Questions to Ask about an Automated Poll
Can we trust polls using automatic dialers and recorded voices? Many in the traditional polling community remain skeptical of the capability of these surveys to produce reliable results. But some believe the track record of some automated polls in recent elections suggests the technique can be valid. To date, academic studies that have compared the track record of automated polls with interviewer-administered surveys have produced mixed or inconclusive results.
To help journalists and the public evaluate the quality of an automated poll, it’s essential that pollsters who conduct IVR surveys publicly disclose how their polls were conducted. Here are some critical questions:
  1. How were households selected to participate? How did the poll address the federal restriction that prohibits calls to mobile phones using an autodialer? If mobile phones were completely excluded, the representativeness of the poll is questionable, since a substantial proportion of the adult population lives in a household with a cell phone but no landline.
  2. How were individuals in the household selected to be respondents? Some IVR surveys begin with a human interviewer to screen for respondents — say, youngest male in the household, registered Republicans — then switch to a computer. Others merely take the answers of whoever answers the phone. A drawback to the recruit-and-switch method is that many respondents hang up during the switch to IVR.
  3. Were respondents capable of answering all the questions to a computer? Human interviewers, while fallible, are able to repeat the question or answer categories to respondents and can clarify a vague answer. If a question is long or has several answer categories, respondents may be confused or forget the choices listed. Journalists should be able to review the questionnaire used.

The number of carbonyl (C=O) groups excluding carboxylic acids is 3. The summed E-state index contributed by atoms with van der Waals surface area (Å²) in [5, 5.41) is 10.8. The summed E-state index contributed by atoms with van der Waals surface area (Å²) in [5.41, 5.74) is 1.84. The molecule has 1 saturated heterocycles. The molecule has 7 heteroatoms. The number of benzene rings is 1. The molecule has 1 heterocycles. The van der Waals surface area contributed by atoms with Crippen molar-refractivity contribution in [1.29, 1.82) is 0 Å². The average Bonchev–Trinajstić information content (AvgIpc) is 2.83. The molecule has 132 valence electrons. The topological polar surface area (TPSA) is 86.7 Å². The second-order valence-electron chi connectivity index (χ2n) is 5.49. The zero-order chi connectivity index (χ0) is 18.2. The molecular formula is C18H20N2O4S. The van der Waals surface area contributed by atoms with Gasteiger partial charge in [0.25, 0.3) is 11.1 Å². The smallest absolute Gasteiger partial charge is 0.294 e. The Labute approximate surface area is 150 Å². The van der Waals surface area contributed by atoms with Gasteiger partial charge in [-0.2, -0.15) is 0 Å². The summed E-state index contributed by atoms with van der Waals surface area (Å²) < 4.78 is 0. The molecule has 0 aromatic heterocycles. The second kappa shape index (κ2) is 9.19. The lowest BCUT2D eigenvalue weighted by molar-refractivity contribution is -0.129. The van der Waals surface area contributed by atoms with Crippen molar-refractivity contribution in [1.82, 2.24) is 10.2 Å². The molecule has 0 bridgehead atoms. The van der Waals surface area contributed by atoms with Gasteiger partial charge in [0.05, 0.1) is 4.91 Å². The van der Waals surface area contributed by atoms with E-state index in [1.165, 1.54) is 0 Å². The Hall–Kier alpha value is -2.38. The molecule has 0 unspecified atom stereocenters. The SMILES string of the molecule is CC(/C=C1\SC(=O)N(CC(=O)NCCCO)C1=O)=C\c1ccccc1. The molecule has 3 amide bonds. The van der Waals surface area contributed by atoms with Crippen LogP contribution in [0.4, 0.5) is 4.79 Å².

4. How were the data adjusted? Were the data weighted to adjust for demographics, lack of mobile phones, or to match the data of other polls released? It is important to know how much adjustment has been done and its impact on the poll’s accuracy.
  5. What is the track record for this particular company's IVR polls, compared with other companies' polls?
    Some companies that use IVR have an established track record that compares favorably with companies that use more traditional methods. Other companies' records may be spottier.
Blumenthal, Mark M. 2005. "Toward an Open-Source Methodology: What We Can Learn from the Blogosphere." Public Opinion Quarterly 69: 655-69.
Currivan, Douglas B. 2008. "Interactive Voice Response (IVR)" In Encyclopedia of Survey Research Methodology, edited by Paul J. Lavrakas, 342-344. Newbury Park, CA: Sage.
Tourangeau, Roger, Darby Miller Steiger, and David Wilson. 2002. "Self Administered Questions by Telephone: Evaluating Interactive Voice Response." Public Opinion Quarterly 66: 256-66.